clipping. This is the unpleasant distortion you hear when output is too loud, causing
the peaks of the audio signal to rise above the capabilities of the amplifier circuit. To
avoid distortion, reduce the volume or gain before the stage in which the clipping
CODEC (or codec). Codec stands for compression/decompression. A codec is a program
used to enable Windows to compress and/or decompress audio to and from different
formats. For example, REAPER uses the LAME codec for creating MP3 files.
compression (audio). A process of reducing the dynamic range of an audio stream.
Often used to make the loud parts of a track quieter and the quiet parts louder. Not
to be confused with data compression, which is an entirely separate and unrelated topic.
compression (data). The process of packing digital data, such as computer files, more
efficiently for the purpose of storage or transmission. MP3 is one example of a commonly
used compressed audio format. Not to be confused with audio compression,
which is an entirely separate and unrelated topic.
control surface. An external device connected to your computer by MIDI cable, Fire-
Wire, or USB and that is used to physically control various parameters and functions of
decibel. A unit used for the measurement of sound. Commonly, sound pressure levels
(SPL) are represented as numbers from 0 dB (the softest sound that may be heard) to
120 dB and beyond (the level at which sound is perceived as pain). delay. An effect that
creates a delayed sound.
digital audio. Digital audio is audio that has been converted into a series of ones and
zeros that can be processed by a computer. When analog sound is converted in this way,
it is commonly saved and stored as a WAV file. Digital sound is easier to reproduce and
manipulate without loss in quality than analog.
digital audio workstation (DAW). A term used to describe a computer when it has been
set up and equipped with the necessary software and hardware to function as a recording
DirectX. A widely used plug-in format, generally less popular than VST.
Docker. A DAW’s Docker provides a tabbed viewing area for several DAW
functions (mixer, FX browser, undo, routing matrix, and so on) and is accessible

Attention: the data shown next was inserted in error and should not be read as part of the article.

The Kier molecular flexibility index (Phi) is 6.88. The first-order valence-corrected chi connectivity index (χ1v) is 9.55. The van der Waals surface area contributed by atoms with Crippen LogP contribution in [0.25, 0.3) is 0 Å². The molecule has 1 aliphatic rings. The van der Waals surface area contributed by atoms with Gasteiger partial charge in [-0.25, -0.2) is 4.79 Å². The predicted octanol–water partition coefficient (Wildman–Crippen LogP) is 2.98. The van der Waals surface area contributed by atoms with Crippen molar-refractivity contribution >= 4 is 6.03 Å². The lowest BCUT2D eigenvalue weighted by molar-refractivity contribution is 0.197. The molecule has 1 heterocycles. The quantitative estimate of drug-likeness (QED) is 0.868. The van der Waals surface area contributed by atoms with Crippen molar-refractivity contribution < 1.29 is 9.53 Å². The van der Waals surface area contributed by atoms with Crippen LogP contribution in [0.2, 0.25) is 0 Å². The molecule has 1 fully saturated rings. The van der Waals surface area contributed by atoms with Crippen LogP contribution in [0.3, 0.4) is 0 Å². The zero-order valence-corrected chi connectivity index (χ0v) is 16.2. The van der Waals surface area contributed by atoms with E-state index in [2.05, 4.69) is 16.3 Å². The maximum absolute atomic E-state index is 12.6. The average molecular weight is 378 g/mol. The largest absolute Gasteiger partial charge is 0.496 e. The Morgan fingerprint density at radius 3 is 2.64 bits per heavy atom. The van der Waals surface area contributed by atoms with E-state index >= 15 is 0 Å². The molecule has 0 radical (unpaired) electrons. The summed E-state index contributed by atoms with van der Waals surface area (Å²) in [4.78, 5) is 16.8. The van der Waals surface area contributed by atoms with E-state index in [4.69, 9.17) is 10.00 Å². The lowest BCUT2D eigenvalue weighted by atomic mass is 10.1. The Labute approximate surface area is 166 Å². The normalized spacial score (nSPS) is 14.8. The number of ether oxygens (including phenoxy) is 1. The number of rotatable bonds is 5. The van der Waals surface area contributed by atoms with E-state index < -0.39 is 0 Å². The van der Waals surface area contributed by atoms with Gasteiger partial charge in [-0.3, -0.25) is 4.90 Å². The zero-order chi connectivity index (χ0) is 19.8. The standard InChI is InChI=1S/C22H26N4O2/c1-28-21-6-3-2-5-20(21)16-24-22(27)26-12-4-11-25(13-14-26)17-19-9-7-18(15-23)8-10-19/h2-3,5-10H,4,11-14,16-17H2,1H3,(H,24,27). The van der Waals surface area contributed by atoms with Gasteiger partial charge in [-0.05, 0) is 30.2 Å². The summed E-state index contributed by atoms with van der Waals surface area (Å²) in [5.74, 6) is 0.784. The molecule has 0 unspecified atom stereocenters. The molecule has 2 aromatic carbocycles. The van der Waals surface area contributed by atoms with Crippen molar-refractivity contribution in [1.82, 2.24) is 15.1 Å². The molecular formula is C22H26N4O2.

through the View menu. The Docker can often be detached from the main DAW window
and moved, for example, to a secondary monitor.
driver. Software that works with your computer’s operating system to control and use a
particular piece of hardware, such as your soundcard. To enable it to function at its
best, you should check the web regularly for any updated drivers for your soundcard.
dry. A term used to describe an audio signal to which no effects have been added. The
opposite is wet.
encoding/decoding. The process of converting audio to or from a compressed format,
such as MP3 or FLAC. The encoding and decoding processes require the use of codecs.
envelope. A technique used to control how any of a number of a track’s attributes
behave over time. For example, an envelope can be used to automatically fade a track’s
volume up and down as required for different parts of a song whenever it is played back.
equalization (EQ). Sound is made up of many vibrations that take place at the same time
at different frequencies. An audio equalizer lets you separately adjust the volume of
different ranges of frequencies, thus changing the makeup of the overall sound. Frequency
is measured in hertz (Hz). The higher the number, the higher the pitch of the
fade. A technique to bring sound into or out of a track gradually. Fade-in brings the
sound in gradually, fadeout does the opposite. Cross-fade occurs when two media items
overlap in such a way that one is faded in while the other is faded out.
fader. A device that enables you to control the level of an audio signal by sliding the
fader up or down. Examples of the use of faders in DAW’s are to control a track’s
volume and panning.
flange. This is an audio effect that distorts sound by applying both a short delay and
variable modulation of the frequency.
folder. A folder is a collection of related tracks and serves as a simple and convenient
means of controlling all of the tracks contained within it. For example, changes can be
made to the volume level of a folder to affect the combined volume of all of the tracks
contained within that folder. Changes made to the volume level of individual tracks
within a folder will affect the volume of that track and the relative balance between